I am an optimist, linguist, singer, and founder of the Broadneck Writers’ Workshop. My chapbook, World Class: Poems Inspired by the ESL Classroom (Apprentice House, 2014) is based on my experiences teaching adult immigrants. Other poetry and prose appear domesticallyand abroad in such journals as KansasCity Voices, Kestrel, Angle, and Steam Ticket.
Singing for the Pope
April 16, the Year of Our Lord 2008 – Washington, DC
When I sang Vespers for the Pope it was
a day I thought I never would forget.
Yet five years later, all that I recalled
were three details: our song, his shoes, the fans.
My journal tells me all that I forgot
when duty overwhelmed my sense of awe.
As one of twenty-four paid choristers —
some atheists, some faithful, and some lapsed —
whose job it was to sing at Sunday Mass,
for Holy Days and concerts all year long,
this was a paycheck with an awesome perk
to compensate for fifty weeks a year.
We sang in the most resonant of crypts
for Cardinals and cameras. No one else.
Two hours we waited for His Holiness.
The Secret Service squired us to the john.
Two basses swooned. One lost his breath control.
Two tenors clowned around — brash college kids.
We sang for Benedict in all his pomp
a Tu Es Petrus, but
his name was Joseph, and to me he looked
like Under Dog’s arch-rival, evil doc
Simon Bar Sinister, whose smile
lacked the warmth I missed from my old Pope.
“The Rottweiler” approached within our arc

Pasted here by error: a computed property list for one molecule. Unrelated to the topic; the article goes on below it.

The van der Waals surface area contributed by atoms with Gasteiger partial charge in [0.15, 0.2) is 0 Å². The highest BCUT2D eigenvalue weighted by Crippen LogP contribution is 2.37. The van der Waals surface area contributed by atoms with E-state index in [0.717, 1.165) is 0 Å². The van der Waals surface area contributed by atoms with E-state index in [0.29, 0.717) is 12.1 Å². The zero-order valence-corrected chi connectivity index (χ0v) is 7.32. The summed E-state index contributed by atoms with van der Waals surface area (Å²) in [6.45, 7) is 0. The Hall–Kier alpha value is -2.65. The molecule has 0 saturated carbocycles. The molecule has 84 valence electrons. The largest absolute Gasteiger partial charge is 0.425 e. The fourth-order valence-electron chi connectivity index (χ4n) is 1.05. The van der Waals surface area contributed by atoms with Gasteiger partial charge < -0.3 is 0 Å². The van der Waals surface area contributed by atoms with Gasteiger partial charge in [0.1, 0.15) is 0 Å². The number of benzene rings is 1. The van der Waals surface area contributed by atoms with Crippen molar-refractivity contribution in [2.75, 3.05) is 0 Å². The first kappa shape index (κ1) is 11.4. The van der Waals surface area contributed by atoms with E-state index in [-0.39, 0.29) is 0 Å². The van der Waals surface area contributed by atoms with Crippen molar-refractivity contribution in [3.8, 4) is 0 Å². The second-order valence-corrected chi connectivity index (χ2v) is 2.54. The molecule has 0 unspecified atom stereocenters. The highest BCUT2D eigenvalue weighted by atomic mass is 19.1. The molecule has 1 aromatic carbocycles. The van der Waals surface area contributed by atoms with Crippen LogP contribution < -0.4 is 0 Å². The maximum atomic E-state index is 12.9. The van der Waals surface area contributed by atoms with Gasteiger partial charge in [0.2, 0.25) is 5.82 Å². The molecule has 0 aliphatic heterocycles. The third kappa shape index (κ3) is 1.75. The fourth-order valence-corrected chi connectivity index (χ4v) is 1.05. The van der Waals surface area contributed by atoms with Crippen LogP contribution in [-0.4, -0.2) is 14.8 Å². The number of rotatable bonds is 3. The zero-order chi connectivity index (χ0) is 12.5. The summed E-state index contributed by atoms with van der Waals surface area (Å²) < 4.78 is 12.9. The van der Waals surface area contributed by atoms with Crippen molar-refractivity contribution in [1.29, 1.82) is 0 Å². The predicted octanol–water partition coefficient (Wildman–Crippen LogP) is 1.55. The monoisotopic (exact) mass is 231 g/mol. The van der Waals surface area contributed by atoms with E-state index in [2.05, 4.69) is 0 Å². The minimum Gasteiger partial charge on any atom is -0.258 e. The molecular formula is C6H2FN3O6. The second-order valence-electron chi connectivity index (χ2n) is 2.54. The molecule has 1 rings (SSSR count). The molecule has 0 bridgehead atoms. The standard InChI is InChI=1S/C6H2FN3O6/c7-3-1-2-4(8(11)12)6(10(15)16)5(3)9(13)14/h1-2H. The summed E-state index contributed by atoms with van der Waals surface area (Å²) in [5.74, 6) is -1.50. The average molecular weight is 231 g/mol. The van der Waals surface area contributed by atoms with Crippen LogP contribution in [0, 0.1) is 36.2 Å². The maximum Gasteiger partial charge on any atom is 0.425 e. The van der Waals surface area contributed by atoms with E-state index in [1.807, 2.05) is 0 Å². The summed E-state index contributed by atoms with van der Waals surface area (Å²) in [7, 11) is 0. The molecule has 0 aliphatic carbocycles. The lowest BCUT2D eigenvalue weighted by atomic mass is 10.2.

to genuflect before the crucifix
so close that I could almost touch his robe,
but I could not look up. I had to sing.
The score was too complex to memorize.
Eyes glued to music, all I saw was shoes.
Prada slippers red as cardinal plumes,
ruby slippers fit for Dorothy.
But Oz was in another part of town
where Mormons, only, were allowed inside.
Upstairs the Catholic faithful watched on screen
a heavily accented, rambling speech.
When it was done, the best part of the day
was watching novice nuns, some in their teens,
run out the doors and down two flights to trail
the Pope-mobile, hysterical with screams.
They reached for him, their lord and rock star god,
the Pontiff who had been a Hitler youth.
And all along the barricade I heard
the beat of drums and guitar strums and cries
of Viva Papa . . . my thought, too, recalling
John Paul II, the lost Pope of best hope.
After that, five years: the new Dark Age —
the narrow rhetoric of canon law.
Now here comes Francis, stirring up the ire
of modern Pharisees too strict to love
the people Jesus would most want at church —
the exiled gays, aborters, divorcées,
poor and disadvantaged émigrés.
In black lace-ups and riding on the bus,
he meets his flock intent on healing wounds.
And all I want to do is sing for him,
Amen, Amen, Amen, Amen, Amen!
sun flurries tease the southerly skies
blown on a stiff northwesterly breeze
gusting a hail of yellow birch leaves
skittering cross the sepia grass
scooting and scraping over concrete
tripping a whirl on grey cobble stone
paving the street with gamboling gold
transient as a flock on the wing
migrating south for tropical climes
snowbirds in flight from the cold
-first appeared in Pinesong
©2015 J.C. Elkin